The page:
Title page for ETD etd-4198-141633

Type of Document Dissertation
Author Barski-Carrow, Barbara III
Author's Email Address bbarski@os.dhhs.gov
URN etd-4198-141633
Title Using Study Circles in the Workplace as an Educational Method of Facilitating Readjustment After a Traumatic Life Experience
Degree PhD
Department Adult and Continuing Education
Advisory Committee
Advisor Name Title
Stubblefield, Harold W. Committee Chair
Boucouvalas, Marcie Committee Member
Cline, Marvin Gerald Committee Member
Kazakevich, Yuri V. Committee Member
McKeen, Ronald L. Committee Member
O'Callaghan, Phyllis Committee Member
Taylor, Larry T. Committee Member
  • Education
  • Workplace
  • Study Circles
  • Trauma
Date of Defense 1998-04-08
Availability unrestricted
Employees who have had a traumatic life experience (TLE) and are returning to the workplace face a difficult road to recovery. The workplace as it exists today is not well equipped to handle such individuals. Managers and co-workers lack knowledge of a recovery framework to facilitate and support the survivor-employee's re-entry.

This research addressed the development of a cost-free short-term adult educational intervention called Study Circles to assist both managers and co-workers in understanding the dynamics of recovery for individuals after a traumatic life experience (TLE). Herman's (1992) three stage recovery process is used as a model for the Study Circle intervention: (1) Establishing a safety net, (2) Telling the trauma story and (3) Reconnecting the individual back to the work community. As an educational intervention, this Study Circle is designed to complement any individual or psychotherapeutic intervention for TLE survivors.

This research considered these questions: (1) How can Study Circles be designed and used to engage managers in a discussion of the problems of returning TLEs? (2) How can Study Circles be designed for and used by managers and co-workers to facilitate the TLEs re-entry? (3) Does a manager having previous experience with a TLE in the workplace engage more easily and intensively in a dialogue with a TLE than managers without such experience? (4) What examples of group-participation dynamics are likely to occur during such a Study Circle? (5) How open are managers to dialogue with a TLE in the workplace? (6) Does the environment and setting of a government agency have relevance for Study Circles in assisting managers to help returning TLEs?

The research clearly showed that Study Circles can and do work successfully in the workplace especially in a government agency. Two groups of Study Circles (Group A and Group B), conducted during the lunch hour, attracted both managers and employees. The lunch hour served as an excellent time for Study Circle sessions since it did not interrupt the work schedule of the participants.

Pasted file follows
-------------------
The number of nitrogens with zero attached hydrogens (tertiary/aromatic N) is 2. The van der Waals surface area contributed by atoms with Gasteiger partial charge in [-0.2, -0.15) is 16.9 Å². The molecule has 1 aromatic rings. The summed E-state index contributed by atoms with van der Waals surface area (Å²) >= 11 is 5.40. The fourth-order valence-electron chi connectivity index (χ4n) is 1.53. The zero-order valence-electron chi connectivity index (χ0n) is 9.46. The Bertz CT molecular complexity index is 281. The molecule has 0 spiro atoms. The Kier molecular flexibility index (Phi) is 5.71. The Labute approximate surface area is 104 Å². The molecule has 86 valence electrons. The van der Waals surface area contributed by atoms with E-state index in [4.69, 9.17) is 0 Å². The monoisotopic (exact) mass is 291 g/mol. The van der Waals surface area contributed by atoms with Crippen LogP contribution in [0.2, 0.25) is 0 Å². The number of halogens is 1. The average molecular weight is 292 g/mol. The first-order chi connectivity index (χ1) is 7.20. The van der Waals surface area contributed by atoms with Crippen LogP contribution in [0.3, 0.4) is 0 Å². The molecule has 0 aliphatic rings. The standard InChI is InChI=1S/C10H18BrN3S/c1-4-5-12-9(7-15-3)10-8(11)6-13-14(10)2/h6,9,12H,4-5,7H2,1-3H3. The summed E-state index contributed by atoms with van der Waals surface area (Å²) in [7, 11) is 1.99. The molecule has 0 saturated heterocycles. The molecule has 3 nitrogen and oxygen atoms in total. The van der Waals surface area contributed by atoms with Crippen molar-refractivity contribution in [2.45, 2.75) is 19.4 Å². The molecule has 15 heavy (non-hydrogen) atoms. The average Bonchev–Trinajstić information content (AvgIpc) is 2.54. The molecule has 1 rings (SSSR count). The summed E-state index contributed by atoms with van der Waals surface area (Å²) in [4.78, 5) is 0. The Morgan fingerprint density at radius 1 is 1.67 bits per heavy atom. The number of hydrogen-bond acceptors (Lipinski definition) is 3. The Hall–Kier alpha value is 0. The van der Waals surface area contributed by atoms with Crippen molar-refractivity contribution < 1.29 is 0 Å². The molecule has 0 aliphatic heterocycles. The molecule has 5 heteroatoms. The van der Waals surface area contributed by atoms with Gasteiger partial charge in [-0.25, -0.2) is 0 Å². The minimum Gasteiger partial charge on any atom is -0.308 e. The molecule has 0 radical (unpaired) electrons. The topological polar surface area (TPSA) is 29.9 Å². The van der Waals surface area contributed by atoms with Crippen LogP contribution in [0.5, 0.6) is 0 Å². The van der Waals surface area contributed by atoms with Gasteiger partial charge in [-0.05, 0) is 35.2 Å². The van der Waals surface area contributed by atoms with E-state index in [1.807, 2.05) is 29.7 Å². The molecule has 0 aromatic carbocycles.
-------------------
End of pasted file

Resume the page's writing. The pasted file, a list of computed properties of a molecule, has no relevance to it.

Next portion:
Each Study Circle program consisted of three sessions where participants, managers and returning TLEs, engaged in open dialogue and discussed questions pertaining to creating a "safety net", "telling the trauma story" and "reconnecting the employee to the workplace." Each session provided insights to the participants on the issues and concerns managers may have in "welcoming" a returning TLE to the workplace, along with feedback from returning TLEs on the expectations they have of managers and the organization. These sessions provided an opportunity to explore uncharted territory in the organization, that of bringing a sensitive topic to the workplace and openly talking about its effect on management and its employees.

Both Study Circle groups were different. Group A was homogeneous and shared more feelings and suggested that the organization needed "guidelines to assist managers" in their task. On the other hand, group B managers did not share their stories or experiences with the group, but encouraged the organization to focus on training its managers to "communicate" better and learn "active listening skills." Although Group B managers were not as open as group A managers, the employees in both groups were equally open and eager to share their stories with the other participants.

Both groups created their own group culture engaging not only in the session's topic but other pertinent issues relative to manager/employee concerns such as acknowledging differences (each TLE will be different), communicating more openly, and recognizing performance issues when the TLE returns to the workplace.

It was concluded that to appropriately welcome a returning TLE employee, managers did not need to have previous experience in dealing with a returning TLE. Their success in this depended on the individual and his/her career experience, how comfortable they felt in engaging the returning TLE, and the managers own personal experience with trauma.

Although the Study Circle format has been extensively used in community meetings, church groups and home study groups, it has only rarely been tried in workplace settings. These

Study Circles proved that this adult educational process applied in business and corporate

settings with business and corporate settings with excellent results.

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